This case presents a young male, with a history of high-risk sexual behavior and immunosuppression, admitted with multi-organ dysfunction and pronounced dead within 24 hours of admission. After an extensive investigation, to include post-mortem studies, his symptoms were attributed to secondary syphilis, which was confirmed with high rapid plasma reagin (RPR) titers (1:128) and positive fluorescent treponemal antibody absorption test (FTA-ABS). The patient developed rapid hypoxemia and hemodynamic instability with pulseless electrical activity (PEA) arrest and was unable to be resuscitated after many rounds of cardiopulmonary resuscitation (CPR). An autopsy revealed syphilis spirochetes in the liver, heart, lungs, and brain.
Syphilis is a sexually transmitted disease caused by a spirochete Treponema pallidum. Syphilis can involve various organs in secondary and tertiary stages. Pulmonary involvement is rare. We present a case of a young male admitted with pulmonary syphilis resulting in multi-organ dysfunction and was pronounced dead within 24 hours of admission. An extensive investigation attributed his symptoms to secondary syphilis. The patient developed rapid hypoxemia and hemodynamic instability with pulseless electrical activity (PEA) arrest and was unable to be resuscitated after many rounds of cardiopulmonary resuscitation (CPR).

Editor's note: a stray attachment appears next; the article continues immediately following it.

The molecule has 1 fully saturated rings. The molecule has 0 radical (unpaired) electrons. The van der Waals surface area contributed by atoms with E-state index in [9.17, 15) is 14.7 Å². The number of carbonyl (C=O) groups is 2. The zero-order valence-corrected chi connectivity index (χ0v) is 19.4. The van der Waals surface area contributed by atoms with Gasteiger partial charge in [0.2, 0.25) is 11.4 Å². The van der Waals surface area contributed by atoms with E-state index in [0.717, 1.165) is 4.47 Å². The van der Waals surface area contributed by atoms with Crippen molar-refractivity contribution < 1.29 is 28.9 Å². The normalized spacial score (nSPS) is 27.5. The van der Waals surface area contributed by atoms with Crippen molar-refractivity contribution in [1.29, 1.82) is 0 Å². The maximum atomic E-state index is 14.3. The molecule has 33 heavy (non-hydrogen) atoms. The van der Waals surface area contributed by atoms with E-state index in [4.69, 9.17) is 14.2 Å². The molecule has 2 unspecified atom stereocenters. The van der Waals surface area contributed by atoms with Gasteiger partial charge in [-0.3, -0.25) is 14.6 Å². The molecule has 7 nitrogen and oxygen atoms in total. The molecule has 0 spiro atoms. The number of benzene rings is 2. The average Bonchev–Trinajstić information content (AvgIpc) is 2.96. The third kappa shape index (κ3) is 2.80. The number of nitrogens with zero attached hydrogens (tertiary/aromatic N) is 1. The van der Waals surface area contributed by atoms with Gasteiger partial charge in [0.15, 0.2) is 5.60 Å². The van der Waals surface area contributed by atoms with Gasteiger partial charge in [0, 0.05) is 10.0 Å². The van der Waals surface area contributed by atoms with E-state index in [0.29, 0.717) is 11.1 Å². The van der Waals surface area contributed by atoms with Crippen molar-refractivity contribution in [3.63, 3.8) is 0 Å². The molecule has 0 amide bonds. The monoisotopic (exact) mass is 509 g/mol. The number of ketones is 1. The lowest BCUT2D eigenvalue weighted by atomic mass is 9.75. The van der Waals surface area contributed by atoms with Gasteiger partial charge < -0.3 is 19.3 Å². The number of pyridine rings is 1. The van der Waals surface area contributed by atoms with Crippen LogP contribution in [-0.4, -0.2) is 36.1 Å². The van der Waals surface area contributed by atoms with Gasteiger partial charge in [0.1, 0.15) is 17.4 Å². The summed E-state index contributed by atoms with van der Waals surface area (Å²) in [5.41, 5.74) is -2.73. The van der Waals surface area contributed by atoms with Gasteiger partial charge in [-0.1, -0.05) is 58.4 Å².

The patient is a 19-year-old bisexual male who presented to the ED with one week history of progressively worsening nonproductive cough and night sweats. The patient had dyspnea which lasted approximately 30 minutes, and which prompted his mother to bring him to the ED. The patient was recently diagnosed with right lung pneumonia and urethritis at an outside facility, thought to be secondary to gonorrhea and chlamydia, for which he was treated with one-time dose of intra-muscular ceftriaxone IM and a 10 day course of oral doxycycline and azithromycin that he was currently taking.
Past medical history is notable for Bipolar Type I that initially manifested as erratic behavior and hypersexuality and nonspecified myositis. The patient’s current medications included aripiprazole, prednisone 12.5 mg daily, and methotrexate 14 mg weekly. The patient’s surgical history included a tonsillectomy and adenoidectomy. He had no allergies to drugs. He smoked marijuana occasionally but denied any alcohol or intravenous drug use.